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Girls and Minecraft, men and make-up: DIVIMOVE reveals YouTube trends

Viewing behaviour across age and gender on more than 1,000 YouTube has been analysed by multi-channel network DIVIMOVE.

Viewing behaviour across age and gender on more than 1,000 YouTube channels has been analysed by multi-channel network DIVIMOVE. According to DIVIMOVE data, published in its Brandboost Intelligence report, around 77 per cent of all viewers on YouTube are younger than 35, and YouTube claims to reach more adults between the ages of 18 and 34 than any cable network in the US.

Girls and young women under the age of 25 are most fond of beauty and fashion channels, with entertainment channels occupying a strong second place, DIVIMOVE concludes. Perhaps surprising for some, a large proportion of younger teenage girls use YouTube to access Minecraft (albeit far less than their male counterparts) though this is less evident in older age groups. The independent video game allows players to build constructions out of blocks in a landscape using simple graphics, without characters or a storyline. Music is the main draw to YouTube for women aged 25-34, though this disappears from the top three video categories in older generations of women. The most popular channels for women in the 35+ age groups are those focused on crafts and, unexpectedly, Minecraft again. DIVIMOVE seeks to explain this “fascination” with Minecraft: “ It is highly probable that young mothers use their own YouTube accounts for their underage children.”

Once women pass the age of 45, cooking becomes the main reason to visit YouTube DIVIMOVE claims. The report attempts to explain this by stating: “Instead of buying cookbooks or looking up written recipes, middle-aged women prefer to receive a more complete approach by watching YouTube personalities, who can more easily offer step-by-step approaches and visual support when cooking, much like regular TV.”

Gaming is by far the most popular YouTube platform among young male viewers. The favourite subcategories are Minecraft, VLOGs and other kinds of ‘Let’s-Plays’: a video documenting a playthrough of a videogame accompanied by commentary from the gamer. After 18 years of age men’s preferences gravitate more towards general entertainment channels, but gaming still remains a strong presence, occupying the second and third top spots.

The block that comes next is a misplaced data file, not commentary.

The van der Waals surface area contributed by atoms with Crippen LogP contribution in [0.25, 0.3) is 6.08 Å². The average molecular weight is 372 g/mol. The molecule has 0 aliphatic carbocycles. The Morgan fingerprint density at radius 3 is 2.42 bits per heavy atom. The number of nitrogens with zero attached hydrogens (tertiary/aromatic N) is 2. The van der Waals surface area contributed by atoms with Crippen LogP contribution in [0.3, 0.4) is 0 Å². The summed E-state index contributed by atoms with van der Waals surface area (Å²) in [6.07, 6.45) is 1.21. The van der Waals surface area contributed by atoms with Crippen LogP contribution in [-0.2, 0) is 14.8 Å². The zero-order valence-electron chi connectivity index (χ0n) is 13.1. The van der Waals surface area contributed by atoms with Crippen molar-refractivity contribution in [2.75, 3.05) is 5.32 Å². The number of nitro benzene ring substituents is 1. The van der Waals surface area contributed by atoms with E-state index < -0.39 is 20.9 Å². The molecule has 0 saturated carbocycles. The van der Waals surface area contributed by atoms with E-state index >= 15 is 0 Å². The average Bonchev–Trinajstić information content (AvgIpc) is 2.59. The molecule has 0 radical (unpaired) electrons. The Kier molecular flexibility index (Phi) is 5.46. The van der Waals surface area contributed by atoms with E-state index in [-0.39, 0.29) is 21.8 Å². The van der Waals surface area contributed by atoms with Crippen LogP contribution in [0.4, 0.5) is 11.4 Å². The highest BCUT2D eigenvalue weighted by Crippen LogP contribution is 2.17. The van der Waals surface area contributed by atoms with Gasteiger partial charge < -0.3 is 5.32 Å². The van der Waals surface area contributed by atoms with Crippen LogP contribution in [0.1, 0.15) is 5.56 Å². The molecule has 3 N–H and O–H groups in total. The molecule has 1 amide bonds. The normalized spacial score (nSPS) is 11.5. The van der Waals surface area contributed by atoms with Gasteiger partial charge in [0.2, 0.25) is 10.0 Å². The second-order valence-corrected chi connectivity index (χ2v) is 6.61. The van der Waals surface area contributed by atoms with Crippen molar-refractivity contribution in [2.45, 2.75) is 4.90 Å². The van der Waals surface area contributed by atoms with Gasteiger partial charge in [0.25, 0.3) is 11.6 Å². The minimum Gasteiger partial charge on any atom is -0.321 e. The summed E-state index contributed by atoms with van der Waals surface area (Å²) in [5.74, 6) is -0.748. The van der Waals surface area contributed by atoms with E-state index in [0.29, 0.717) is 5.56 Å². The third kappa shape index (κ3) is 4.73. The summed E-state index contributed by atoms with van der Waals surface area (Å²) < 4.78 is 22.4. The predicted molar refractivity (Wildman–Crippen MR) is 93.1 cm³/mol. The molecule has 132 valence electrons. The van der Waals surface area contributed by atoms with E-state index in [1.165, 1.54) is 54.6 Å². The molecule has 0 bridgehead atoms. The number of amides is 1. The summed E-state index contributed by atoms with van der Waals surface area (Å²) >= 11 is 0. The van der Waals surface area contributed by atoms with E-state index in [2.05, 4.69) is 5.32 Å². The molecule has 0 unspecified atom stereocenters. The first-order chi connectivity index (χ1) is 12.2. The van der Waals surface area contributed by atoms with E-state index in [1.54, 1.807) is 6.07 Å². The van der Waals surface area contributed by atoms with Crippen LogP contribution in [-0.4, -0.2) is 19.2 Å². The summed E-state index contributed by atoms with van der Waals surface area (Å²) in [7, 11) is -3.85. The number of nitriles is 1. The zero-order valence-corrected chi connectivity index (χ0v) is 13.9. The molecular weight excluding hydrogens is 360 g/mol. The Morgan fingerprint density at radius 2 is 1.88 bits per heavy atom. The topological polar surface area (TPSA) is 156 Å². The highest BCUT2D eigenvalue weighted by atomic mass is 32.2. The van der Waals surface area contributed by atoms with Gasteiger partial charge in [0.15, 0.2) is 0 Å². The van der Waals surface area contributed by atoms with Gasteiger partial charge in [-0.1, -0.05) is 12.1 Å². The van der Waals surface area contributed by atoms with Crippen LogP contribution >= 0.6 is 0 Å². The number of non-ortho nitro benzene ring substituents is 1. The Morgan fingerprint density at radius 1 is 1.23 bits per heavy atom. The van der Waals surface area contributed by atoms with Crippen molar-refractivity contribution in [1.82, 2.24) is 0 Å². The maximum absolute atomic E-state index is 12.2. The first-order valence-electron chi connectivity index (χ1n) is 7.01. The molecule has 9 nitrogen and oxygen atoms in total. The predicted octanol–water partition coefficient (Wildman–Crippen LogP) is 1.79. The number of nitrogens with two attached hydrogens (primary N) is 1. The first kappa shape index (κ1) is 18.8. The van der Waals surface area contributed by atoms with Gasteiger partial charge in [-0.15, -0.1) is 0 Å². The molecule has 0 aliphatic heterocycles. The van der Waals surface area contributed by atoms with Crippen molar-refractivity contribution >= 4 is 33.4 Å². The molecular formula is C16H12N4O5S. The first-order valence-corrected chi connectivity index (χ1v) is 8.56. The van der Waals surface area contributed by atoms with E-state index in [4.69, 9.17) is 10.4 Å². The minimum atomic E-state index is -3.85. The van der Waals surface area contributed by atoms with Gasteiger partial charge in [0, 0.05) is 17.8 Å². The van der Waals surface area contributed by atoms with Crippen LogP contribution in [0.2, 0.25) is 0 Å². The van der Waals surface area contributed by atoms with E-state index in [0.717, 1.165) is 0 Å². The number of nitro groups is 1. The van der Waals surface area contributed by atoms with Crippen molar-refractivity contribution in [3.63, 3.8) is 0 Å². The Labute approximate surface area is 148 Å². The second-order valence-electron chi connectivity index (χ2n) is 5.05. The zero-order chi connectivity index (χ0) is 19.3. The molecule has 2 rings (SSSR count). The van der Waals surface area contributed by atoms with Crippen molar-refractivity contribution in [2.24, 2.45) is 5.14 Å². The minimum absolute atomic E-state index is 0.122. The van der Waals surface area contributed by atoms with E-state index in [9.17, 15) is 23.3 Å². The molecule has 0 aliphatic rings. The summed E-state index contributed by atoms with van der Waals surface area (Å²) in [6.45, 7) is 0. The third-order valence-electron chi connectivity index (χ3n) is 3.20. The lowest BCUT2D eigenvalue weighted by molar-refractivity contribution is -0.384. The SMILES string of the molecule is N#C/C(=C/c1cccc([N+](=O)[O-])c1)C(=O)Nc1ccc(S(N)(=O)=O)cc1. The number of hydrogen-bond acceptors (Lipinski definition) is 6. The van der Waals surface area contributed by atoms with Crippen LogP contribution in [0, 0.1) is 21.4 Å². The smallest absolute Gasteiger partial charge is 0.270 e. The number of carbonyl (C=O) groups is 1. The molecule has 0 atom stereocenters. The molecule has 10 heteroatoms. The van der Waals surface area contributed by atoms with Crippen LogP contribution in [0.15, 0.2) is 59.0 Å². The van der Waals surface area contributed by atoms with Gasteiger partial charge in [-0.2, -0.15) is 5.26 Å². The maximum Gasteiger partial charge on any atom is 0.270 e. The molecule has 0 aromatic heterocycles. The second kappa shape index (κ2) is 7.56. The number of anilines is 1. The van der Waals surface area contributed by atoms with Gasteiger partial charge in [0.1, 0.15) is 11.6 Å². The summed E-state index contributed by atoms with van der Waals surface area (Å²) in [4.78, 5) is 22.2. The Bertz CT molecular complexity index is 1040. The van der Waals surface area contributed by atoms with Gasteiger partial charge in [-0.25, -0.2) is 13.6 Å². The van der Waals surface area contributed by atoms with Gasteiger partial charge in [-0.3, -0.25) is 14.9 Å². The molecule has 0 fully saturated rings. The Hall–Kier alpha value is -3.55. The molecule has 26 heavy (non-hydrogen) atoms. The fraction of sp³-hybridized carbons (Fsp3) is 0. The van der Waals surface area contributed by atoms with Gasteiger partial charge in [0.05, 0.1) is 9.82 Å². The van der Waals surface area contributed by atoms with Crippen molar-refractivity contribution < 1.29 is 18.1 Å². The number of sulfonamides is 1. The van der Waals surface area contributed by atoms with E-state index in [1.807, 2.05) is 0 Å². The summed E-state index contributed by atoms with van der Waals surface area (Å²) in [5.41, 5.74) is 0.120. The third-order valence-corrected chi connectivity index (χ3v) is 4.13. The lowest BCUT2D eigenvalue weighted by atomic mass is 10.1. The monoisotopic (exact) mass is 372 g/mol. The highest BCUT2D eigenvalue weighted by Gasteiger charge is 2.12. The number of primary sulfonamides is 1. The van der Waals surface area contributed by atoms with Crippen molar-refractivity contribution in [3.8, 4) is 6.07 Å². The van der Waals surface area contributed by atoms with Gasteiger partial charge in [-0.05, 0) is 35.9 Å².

All of this changes after the age of 25, and as with women, many make the switch to music channels. Cars and motors, as well as sports occupy the second and third places as the most popular for men aged 25-34. Middle-aged men over 35 turn to craft and cooking channels, not unlike their female counterparts. Perhaps surprising, however, is the populartiy of beauty and fashion videos within the 34-44 age group. Interestingly, rather than accepting it is the men viewing such channels, the report first seeks to explain this figure by suggesting, “It may be fathers lending their accounts to their daughters” before conceding, “or perhaps even be willing to learn make-up tips just to help them out.”

Younger generations grew up with YouTube and use it for a huge variety of activities, ranging from pure leisure and entertainment to make-up tips and gaming tutorials. The report suggests that older generations use the video site more for information gathering, tutorials and practical help. It describes older viewers as “cautious” of the web, though concludes that the popularity of step-by-step tutorials on YouTube may, for these older groups, “prove to be a stepping stone for their exploration of the world of online video.”